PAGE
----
BRIEF RESEARCH REPORT article
L-Threonine Supplementation During Colitis Onset Delays Disease Recovery
- 1Life and Health Sciences Research Institute, School of Health Sciences, University of Minho, Braga, Portugal
- 2ICVS/3B’s – PT Government Associate Laboratory, Guimarães, Portugal
- 3Instituto de Tecnologia Química e Biológica António Xavier, Universidade NOVA de Lisboa, Oeiras, Portugal
- 4IINFACTS – Institute of Research and Advanced Training in Health Sciences and Technologies, Department of Sciences, CESPU, CRL, University Institute of Health Sciences, Gandra, Portugal
- 5UCIBIO, REQUIMTE, Laboratory of Toxicology, Department of Biological Sciences, Faculty of Pharmacy, University of Porto, Porto, Portugal
- 6Department of Public Health and Forensic Sciences, and Medical Education, Faculty of Medicine, University of Porto, Porto, Portugal
- 7Instituto de Investigação e Inovação em Saúde, Universidade do Porto, Porto, Portugal
- 8Instituto de Biologia Molecular e Celular, Universidade do Porto, Porto, Portugal
Dietary nutrients have emerged as potential therapeutic adjuncts for inflammatory bowel disease (IBD) given their impact on intestinal homeostasis through the modulation of immune response, gut microbiota composition and epithelial barrier stability. Several nutrients have already been associated with a protective phenotype. Yet, there is a lack of knowledge toward the most promising ones as well as the most adequate phase of action. To unveil the most prominent therapy candidates we characterized the colon metabolic profile during colitis development. We have observed a twofold decrease in threonine levels in mice subjected to DSS-induced colitis. We then assessed the effect of threonine supplementation in the beginning of the inflammatory process (DSS + Thr) or when inflammation is already established (DSS + Thr D8). Colitis progression was similar between the treated groups and control colitic mice, yet threonine had a surprisingly detrimental effect when administered in the beginning of the disease, with mice displaying a delayed recovery when compared to control mice and mice supplemented with threonine after day 8. Although no major changes were found in their metabolic profile, DSS + Thr mice displayed altered expression in mucin-encoding genes, as well as in goblet cell counts, unveiling an impaired ability to produce mucus. Moreover, IL-22 secretion was decreased in DSS + Thr mice when compared to DSS + Thr D8 mice. Overall, these results suggest that supplementation with threonine during colitis induction impact goblet cell number and delays the recovery period. This reinforces the importance of a deeper understanding regarding threonine supplementation in IBD.
Inflammatory bowel disease (IBD) is a complex debilitating disorder of the gastrointestinal tract which comprises both Crohn’s disease and ulcerative colitis. Despite the unclear etiology of IBD, several factors have been accounted as key for the development of the disease, such as genetics, immune system and environmental factors, namely diet and gut microbiota composition (Khor et al., 2011).
Dietary supplementation has emerged as a promising therapeutic practice in the prevention and treatment of IBD (Durchschein et al., 2016). Recent evidence has revealed that fiber-enriched diets promote protection against IBD development, since dietary fiber is mainly fermented by intestinal microbiota into short-chain fatty acids (SCFAs), such as butyrate, acetate and propionate (den Besten et al., 2013). The protective properties of these metabolites are widely described by their impact on immune cell activation and epithelial barrier stability (Kelly et al., 2015; Macia et al., 2015), with decreased levels of SCFAs being found in colon samples from IBD patients (Huda-Faujan et al., 2010). Other studies have also pointed out several specific amino acids that can improve intestinal homeostasis, mainly by boosting mucosal healing and regeneration. For instance, glutamine is known to promote protection in dextran sulfate sodium (DSS)- and 2,4,6-trinitrobenzenesulfonic acid (TBNS)-induced intestinal inflammation, acting via NF-κB downregulation (Kretzmann et al., 2008). Colitic mice orally administered with glutamine displayed suppressive Th1/Th17 immune responses and subsequently decreased inflammation when compared to mice fed with regular diet (Hsiung et al., 2014). Other amino acids have been also associated with a protective phenotype against colitis. Using distinct animal models of colitis, diets enriched in threonine, serine, proline and cysteine, given before and throughout disease development, have been shown to restore mucin synthesis and stabilization of gut microbiota (Faure et al., 2006). Similar findings were observed with the administration of a mixture of threonine, methionine and monosodium glutamate after colitis induction (Liu et al., 2013).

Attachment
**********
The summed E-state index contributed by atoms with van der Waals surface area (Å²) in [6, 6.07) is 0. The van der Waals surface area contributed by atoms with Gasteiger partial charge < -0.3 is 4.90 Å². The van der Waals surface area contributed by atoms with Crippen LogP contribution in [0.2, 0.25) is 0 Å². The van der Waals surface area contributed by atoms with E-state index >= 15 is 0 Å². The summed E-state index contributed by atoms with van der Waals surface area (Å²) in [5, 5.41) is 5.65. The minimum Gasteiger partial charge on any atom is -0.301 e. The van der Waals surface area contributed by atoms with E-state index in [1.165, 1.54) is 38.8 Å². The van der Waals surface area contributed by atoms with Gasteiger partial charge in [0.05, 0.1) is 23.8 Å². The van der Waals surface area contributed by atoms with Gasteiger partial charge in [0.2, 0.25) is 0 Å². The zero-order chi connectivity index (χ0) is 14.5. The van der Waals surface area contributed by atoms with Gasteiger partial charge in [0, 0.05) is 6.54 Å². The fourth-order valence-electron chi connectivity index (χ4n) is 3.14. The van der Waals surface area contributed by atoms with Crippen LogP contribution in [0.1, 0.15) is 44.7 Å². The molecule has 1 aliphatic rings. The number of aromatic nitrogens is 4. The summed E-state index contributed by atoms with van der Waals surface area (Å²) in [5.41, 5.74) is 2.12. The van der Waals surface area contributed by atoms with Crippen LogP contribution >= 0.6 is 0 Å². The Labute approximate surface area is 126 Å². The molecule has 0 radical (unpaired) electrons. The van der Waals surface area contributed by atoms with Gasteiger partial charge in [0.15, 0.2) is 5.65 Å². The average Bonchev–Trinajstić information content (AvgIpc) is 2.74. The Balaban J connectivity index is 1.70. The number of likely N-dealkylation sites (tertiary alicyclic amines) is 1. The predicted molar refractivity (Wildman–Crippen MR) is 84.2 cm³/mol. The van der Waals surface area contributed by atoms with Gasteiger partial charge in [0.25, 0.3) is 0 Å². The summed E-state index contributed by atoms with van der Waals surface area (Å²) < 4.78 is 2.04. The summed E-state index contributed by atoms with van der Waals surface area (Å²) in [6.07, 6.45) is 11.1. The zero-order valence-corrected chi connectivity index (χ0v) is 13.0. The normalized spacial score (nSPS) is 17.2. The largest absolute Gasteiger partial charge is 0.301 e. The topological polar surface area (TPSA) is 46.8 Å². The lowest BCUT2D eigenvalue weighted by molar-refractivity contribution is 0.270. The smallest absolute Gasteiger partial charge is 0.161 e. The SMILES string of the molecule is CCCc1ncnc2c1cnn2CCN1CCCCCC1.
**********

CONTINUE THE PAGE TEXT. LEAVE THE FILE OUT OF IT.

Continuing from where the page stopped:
Several studies have so far addressed whether administration of specific nutrients may arise as a prophylactic and/or therapeutic approach. However, there is a lack of knowledge toward the most promising and adequate phase of action. Thus, we investigated the metabolic profile of mice developing colitis, aiming to identify variation of metabolites during inflammation. The identification of the most attractive potential targets for therapy and the definition of a time range more prone to potentiate the effects of their supplementation may be relevant for future applications in IBD prophylaxis and therapy.
Materials and Methods
Seven to nine-week old C57BL/6J male mice were purchased from Charles River Laboratories and housed in i3S animal facilities, under pathogen free conditions, with food and water ad libitum. All experimental procedures were approved by the i3S Animal Ethics Committee and licensed by the Portuguese National Authority for Animal Health (DGAV) with reference 014811/2016-07-13.